- No sway control: Sway controls help limit the possibility of sway starting in the first place. Whenever possible have a sway control installed and make sure you understand how to adjust it. I personally use an Equalizer brand hitch with built in sway control when I tow trailers.
- Transfer trucks passing: Large trucks will pass you and you need to be prepared to make slight steering adjustments. When a truck passes the main factor is the air displacement. The air pressure coming off of the truck pulls and pushes against the trailer. Try to observe wind intensity and direction, as well the air moisture which is the main villain. Humid air is heavier and increases lateral trailer displacements when being passed. Being aware of the situation is the best defense. Be prepared to make steering corrections, but do not over-steer.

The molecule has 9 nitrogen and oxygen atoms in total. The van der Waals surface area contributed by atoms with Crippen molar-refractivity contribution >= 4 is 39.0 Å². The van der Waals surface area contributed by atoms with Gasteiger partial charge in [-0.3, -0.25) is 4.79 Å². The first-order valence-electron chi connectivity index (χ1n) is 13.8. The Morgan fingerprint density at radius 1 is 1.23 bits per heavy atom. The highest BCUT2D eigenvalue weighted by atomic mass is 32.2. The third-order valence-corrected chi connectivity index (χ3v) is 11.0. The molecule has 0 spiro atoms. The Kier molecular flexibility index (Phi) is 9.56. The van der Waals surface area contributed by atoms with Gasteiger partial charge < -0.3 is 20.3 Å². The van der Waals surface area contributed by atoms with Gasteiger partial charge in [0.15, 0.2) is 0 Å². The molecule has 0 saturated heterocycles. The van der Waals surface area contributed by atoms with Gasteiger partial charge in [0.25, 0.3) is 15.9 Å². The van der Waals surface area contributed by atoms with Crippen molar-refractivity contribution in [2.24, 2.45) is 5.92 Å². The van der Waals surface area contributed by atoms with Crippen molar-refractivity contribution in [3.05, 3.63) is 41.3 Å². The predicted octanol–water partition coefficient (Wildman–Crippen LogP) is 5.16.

- Long downhill (descent): When descending inclines reduce your speed, use a lower gear and apply weak vehicle braking, if necessary. Never do any abrupt vehicle braking. Continued use of the vehicle brakes can cause them to fade and not work properly. It may be necessary to manually activate the trailer brakes periodically to help slow down and/or to control sway. Slowly slide the manual brake lever over to activate the trailer brakes. It is important to maintain a safe and manageable speed when descending inclines.
- Lateral wind: Strong cross winds and windy days in general can be very dangerous when towing a trailer. It is better not to travel on extremely windy days. If you do experience lateral wind displacement reduce your speed substantially and stay alert.